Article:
пятница, 13 октября 2017 г.

Some events and dates in first century church history

Researching for church history I have been looking into some events and dates in the life of the New Testament church. I thought that some of these might be of interest to others. Also, writing them up as a blog post is a convenient way of storing and updating information.

Mary, the Mother of the Lord. Many will know that the words spoken by the Lord on the Cross to John were indeed fulfilled and that it is with the Disciple Whom Jesus loved that his mother is most closely associated after the Lord's ascension. Mary was among the 120 in the Upper Room. She then lived on in Jerusalem until the 40s CE. Hippolytus from Thebes, a church historian from the 7/8th century, says that Mary lived for another 11 years after the Lord's Passion, placing the end of her earthly life somewhere between 41 and 48 CE. An alternative, later date might be 64 CE. In the Eastern Orthodox and Roman Catholic traditions Mary's passing is known as the Dormition or the Assumption of Mary. The sources for this church teaching are somewhat later and would best be covered in another post.

James the Brother of the Lord. There were at least three James among the Apostles: the brother of John, James the Less and James the brother of the Lord. The latter was possibly a cousin or half-brother via Joseph. He was not initially a believer, but the risen Christ appeared to him and by Acts 15 James was the established leader of the Jerusalem church (what would later be known as the bishop) and, it appears, zealous for the observance of the Old Testament law by Jewish Christians. He was known as James the Just and was famous for his constancy in prayer. He was martyred in 62 CE.

John the Apostle. John the Apostle was present at the Last Supper and at the Cross. He was a witness to the Risen Jesus, as he writes in his Gospel. John was with Peter in the temple in Acts 3. And it would seem that he served in Jerusalem until something like 64 CE when he moved to Ephesus (modern Turkey). It was from here that he was exiled to Patmos, where he received the Apocalypse (book of Revelation), which is addressed to seven churches of Asia Minor (the area around Ephesus). According to strong tradition John returned from Patmos and served the churches of Asia minor into the reign of Emperor Trajan (98-117 CE).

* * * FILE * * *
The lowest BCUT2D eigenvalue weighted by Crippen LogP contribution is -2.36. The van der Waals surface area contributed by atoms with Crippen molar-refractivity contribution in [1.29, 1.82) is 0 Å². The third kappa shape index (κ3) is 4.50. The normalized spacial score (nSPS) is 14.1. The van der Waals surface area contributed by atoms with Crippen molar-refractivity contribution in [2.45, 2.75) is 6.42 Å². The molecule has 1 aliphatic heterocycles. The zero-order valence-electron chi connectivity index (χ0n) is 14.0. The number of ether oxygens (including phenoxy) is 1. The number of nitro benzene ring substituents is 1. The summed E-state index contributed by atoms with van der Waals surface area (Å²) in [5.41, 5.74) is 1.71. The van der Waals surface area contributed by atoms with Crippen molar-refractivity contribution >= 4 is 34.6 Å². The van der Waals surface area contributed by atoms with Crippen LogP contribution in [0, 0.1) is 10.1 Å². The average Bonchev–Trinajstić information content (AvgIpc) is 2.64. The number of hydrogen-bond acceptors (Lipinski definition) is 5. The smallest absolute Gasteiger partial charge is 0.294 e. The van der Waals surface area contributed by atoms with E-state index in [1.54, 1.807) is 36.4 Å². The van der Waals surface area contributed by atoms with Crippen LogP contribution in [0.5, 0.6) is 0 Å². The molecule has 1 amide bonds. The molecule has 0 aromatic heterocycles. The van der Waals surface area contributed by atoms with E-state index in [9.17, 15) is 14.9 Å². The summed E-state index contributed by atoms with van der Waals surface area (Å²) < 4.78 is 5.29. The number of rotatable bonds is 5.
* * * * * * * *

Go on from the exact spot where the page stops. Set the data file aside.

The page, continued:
The Jewish church. The development and eventual demise of Jewish Christianity is very interesting for various reasons. In the run-up to the sacking of Jerusalem by the Romans in 70 the Jewish Christians, following the words of Jesus in the Olivet Discourse escaped from Jerusalem to Pella (Jordan), which became a new centre for Jewish Christianity. Some did return and the church in Jerusalem remained Jewish until the Bar Kokhba revolt in 135, after which time the bishops and members of the Jerusalem church were all Gentiles (the city was renamed Aelia Capitolana and Jews banned from entering). By the mid-1st century the relationship between synagogue and church became strained. From 90 the synagogue prayers included a curse on the "minim" which is taken to refer to Christians. By the time of Justin Martyr (early 2nd century) Christians were mainly Gentile and in his Dialogue with Trypho, Justin defends the position that it is the Christian church, Jew and Gentile, and not the physical descendants of Jacob to whom the title 'Israel' belongs. Jewish Christianity did continue to exist into the V century and writers such as Jerome refer to those who contained to observe the Jewish laws while believing in Christ. The Jewish Christians were called Nazarenes, while the Ebionites espoused a sub-Christian heresy along the lines of adoptionism (Jesus the man was adopted as God's son at his baptism). 

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